Can We Trust the Gallup Generic Ballot Results?

At this stage in the electoral cycle, the fundamentals that drive the midterm vote – unemployment, real disposable income, attitudes toward Obama – are for the most part fixed, barring a major event. The key question now becomes who will show up at the polls?  As the latest Gallup generic ballot results indicate, turnout is the key to whether on Nov. 2 Democrats lose an average number of seats for the post-World War II era – say about 30 – but retain control of the House, or lose 40 seats or more and are swept out of power in a tidal wave of voter anger.

Let’s look at the latest generic ballot results from Gallup.

If we look only at the generic ballot results of registered voters, we see Republicans ahead by 5%.  That translates into a projected Republican gain of perhaps 40-45 seats (depending on the forecast model), enough to regain the House if everything goes right.  But now look at the results of a survey of likely voters, as opposed to registered voters.  Assuming 40% turnout, which is about par for the course for midterm elections in the post-World War II era, Republicans have a whopping 17% lead on the generic ballot.  That translates into a wave election come Nov. 2, with Republicans picking up 65 or more seats, according to some forecast models. This would be a stunning repudiation of Democratic control of Congress. (Note that Gallup estimates whether one is a “likely voter” based on answers to seven questions that have proved reliable predictors in the past.) If Gallup’s likely voter numbers are correct, it’s 1994 all over again – or worse – for Democrats.  The question is: can we believe Gallup’s numbers? Alan Abramowitz, for one, does not. To begin, Abramowitz believes Gallup’s proportion of Republican to Democrats (55% to 40%, including leaners) in their likely voter, low turnout model, overstates likely Republican turnout. He is equally critical of the predicted proportion of turnout among those age 65 or older (27%) and the proportion of young voters under age 30 (only 7%).  He also questions Gallup’s results for nonwhites: “Among nonwhites other than blacks, a group that comprises about 13% of likely voters, a generic Republican is leading a generic Democrat by 10 points, 52% to 42%. That’s a group that voted Democratic by a 2-1 margin in the 2006 midterm election. Moreover, it’s a group that has never given a majority of its vote to Republican candidates for Congress in any election since the advent of exit polling. According to the 2006 exit poll results, about two-thirds of these “other nonwhite” voters are Latinos. How plausible is it that at a time when the Republican Party is closely associated with stridently anti-immigrant policies that Latino voters are moving in droves toward Republican candidates? Not plausible at all… .”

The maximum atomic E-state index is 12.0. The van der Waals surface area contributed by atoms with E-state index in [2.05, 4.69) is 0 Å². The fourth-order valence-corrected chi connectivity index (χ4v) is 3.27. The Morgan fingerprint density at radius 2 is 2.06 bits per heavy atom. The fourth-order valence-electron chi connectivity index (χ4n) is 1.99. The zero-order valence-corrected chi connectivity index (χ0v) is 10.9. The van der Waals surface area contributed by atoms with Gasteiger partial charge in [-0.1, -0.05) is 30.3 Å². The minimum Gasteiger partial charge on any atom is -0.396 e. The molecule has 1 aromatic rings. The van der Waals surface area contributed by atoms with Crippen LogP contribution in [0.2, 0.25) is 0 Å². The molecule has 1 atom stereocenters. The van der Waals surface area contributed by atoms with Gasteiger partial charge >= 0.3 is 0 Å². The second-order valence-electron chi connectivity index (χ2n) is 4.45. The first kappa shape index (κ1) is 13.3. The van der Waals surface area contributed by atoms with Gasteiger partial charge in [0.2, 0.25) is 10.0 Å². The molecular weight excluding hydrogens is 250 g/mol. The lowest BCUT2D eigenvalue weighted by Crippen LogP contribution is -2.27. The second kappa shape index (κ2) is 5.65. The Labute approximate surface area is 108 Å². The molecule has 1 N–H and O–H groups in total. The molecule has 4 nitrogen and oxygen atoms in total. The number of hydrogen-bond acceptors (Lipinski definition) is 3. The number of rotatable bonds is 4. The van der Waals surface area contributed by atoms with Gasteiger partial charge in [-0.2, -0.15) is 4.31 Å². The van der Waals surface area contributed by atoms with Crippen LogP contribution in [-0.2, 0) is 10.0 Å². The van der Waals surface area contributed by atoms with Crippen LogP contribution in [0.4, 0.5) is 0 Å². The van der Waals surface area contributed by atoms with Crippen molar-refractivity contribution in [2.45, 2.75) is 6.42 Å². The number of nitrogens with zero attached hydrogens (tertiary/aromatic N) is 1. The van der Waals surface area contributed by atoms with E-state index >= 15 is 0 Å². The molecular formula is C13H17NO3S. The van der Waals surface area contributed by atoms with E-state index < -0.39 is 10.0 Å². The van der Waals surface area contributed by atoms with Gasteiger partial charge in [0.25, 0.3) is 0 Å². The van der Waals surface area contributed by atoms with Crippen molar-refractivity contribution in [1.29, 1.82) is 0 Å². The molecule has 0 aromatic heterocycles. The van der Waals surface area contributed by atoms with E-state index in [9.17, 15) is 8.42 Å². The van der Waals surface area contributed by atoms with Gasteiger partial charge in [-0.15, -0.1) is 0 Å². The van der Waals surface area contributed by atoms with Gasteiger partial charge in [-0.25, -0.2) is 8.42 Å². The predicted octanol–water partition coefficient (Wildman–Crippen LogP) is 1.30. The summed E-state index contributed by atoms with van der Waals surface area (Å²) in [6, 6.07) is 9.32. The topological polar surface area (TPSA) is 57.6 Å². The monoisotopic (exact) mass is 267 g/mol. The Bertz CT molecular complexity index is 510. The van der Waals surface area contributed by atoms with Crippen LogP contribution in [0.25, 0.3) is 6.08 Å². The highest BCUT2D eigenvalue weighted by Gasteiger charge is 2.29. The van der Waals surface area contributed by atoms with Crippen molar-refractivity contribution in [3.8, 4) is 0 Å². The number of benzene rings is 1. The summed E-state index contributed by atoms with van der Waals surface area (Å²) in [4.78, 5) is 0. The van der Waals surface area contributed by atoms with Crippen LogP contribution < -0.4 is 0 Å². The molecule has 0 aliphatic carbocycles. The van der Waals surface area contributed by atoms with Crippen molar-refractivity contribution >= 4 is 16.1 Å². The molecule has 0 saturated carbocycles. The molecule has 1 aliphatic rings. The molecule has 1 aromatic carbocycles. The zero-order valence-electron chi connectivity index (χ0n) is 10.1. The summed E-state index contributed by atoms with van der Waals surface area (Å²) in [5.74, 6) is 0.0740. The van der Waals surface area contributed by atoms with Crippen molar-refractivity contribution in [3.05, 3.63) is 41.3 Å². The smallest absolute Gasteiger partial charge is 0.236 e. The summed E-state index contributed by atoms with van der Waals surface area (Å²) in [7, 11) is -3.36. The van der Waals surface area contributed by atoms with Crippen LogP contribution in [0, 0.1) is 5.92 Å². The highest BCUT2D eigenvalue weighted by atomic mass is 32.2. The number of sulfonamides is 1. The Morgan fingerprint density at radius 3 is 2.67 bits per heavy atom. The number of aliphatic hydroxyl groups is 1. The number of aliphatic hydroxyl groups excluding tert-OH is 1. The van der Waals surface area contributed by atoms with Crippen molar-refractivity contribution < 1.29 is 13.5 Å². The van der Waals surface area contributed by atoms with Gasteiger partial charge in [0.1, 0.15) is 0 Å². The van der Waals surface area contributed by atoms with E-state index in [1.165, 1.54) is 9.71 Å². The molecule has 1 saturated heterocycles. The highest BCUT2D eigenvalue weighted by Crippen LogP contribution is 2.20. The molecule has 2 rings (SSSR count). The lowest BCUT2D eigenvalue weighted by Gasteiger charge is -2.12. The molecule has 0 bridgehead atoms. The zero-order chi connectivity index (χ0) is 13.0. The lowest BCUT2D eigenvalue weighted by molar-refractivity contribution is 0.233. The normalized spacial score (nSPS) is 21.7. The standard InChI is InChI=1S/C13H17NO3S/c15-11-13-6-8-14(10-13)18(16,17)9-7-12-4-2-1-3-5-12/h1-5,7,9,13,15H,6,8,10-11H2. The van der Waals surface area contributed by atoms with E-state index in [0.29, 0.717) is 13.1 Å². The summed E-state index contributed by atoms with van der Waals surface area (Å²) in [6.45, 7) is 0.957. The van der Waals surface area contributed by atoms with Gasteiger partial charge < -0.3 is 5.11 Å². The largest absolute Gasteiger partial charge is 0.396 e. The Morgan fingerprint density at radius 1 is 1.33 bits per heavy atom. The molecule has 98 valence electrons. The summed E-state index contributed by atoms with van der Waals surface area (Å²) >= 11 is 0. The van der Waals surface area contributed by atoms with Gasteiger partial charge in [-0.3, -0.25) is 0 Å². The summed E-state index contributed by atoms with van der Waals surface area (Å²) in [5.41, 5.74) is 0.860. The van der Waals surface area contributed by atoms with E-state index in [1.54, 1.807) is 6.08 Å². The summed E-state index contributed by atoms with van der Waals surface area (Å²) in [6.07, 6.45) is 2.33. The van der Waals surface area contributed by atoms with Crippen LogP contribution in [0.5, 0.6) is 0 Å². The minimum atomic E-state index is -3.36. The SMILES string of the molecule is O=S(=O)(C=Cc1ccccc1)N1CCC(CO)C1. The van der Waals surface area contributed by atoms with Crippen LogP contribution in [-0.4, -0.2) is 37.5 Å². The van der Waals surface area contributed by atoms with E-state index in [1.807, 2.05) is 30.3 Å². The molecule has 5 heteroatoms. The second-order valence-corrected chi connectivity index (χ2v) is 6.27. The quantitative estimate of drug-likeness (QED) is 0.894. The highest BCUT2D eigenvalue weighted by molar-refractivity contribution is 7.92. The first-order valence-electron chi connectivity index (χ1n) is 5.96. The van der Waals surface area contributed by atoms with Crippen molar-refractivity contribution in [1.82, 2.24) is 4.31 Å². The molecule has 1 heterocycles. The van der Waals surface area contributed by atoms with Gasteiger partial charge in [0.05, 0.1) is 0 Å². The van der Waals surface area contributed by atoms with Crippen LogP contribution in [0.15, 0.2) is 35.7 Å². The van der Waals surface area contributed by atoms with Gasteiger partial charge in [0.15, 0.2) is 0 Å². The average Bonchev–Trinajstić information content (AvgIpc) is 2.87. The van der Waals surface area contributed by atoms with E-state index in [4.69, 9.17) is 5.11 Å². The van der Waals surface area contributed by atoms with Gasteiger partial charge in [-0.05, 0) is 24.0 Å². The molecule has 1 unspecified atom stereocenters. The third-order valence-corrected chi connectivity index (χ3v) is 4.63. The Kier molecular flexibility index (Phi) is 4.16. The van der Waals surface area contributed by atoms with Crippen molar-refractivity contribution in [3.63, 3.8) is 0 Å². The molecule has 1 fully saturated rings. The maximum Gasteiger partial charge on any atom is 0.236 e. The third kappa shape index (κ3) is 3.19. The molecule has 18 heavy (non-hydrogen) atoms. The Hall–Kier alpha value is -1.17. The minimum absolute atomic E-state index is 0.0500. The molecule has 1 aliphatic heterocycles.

Abramowitz implies that the only value of putting out these numbers is to change the campaign narrative and, presumably, dampen Democratic turnout – a serious charge.  In his words: “But what is the value of putting out results that defy logic but which can influence perceptions of the current electoral climate among political elites as well as the public?”

What are we to make of Abramowitz’ criticisms?  To begin, Gallup is not suggesting Latinos are moving in droves to Republicans – only that turnout will be heavier among Republican-leaning voters.  More generally, note that political scientists (including myself) are an inherently conservative lot – we tend to believe that future events will unfold largely as past events did.  When they don’t – and 1994 is a case in point – we tend to get caught flat-footed.  No political scientist that I know of predicted the Republican sweep in 1994.  In this vein, Abramowitz discounts Gallup’s results because they are inconsistent with turnout among subgroups in previous elections.  But what if this election is in fact a “wave” election, in which turnout disproportionately favors one group?  Gallup, relying on its likely voter model, is suggesting precisely that – the enthusiasm gap between Republican and Democrats is going to skew turnout in ways that will produce unusual voting patterns.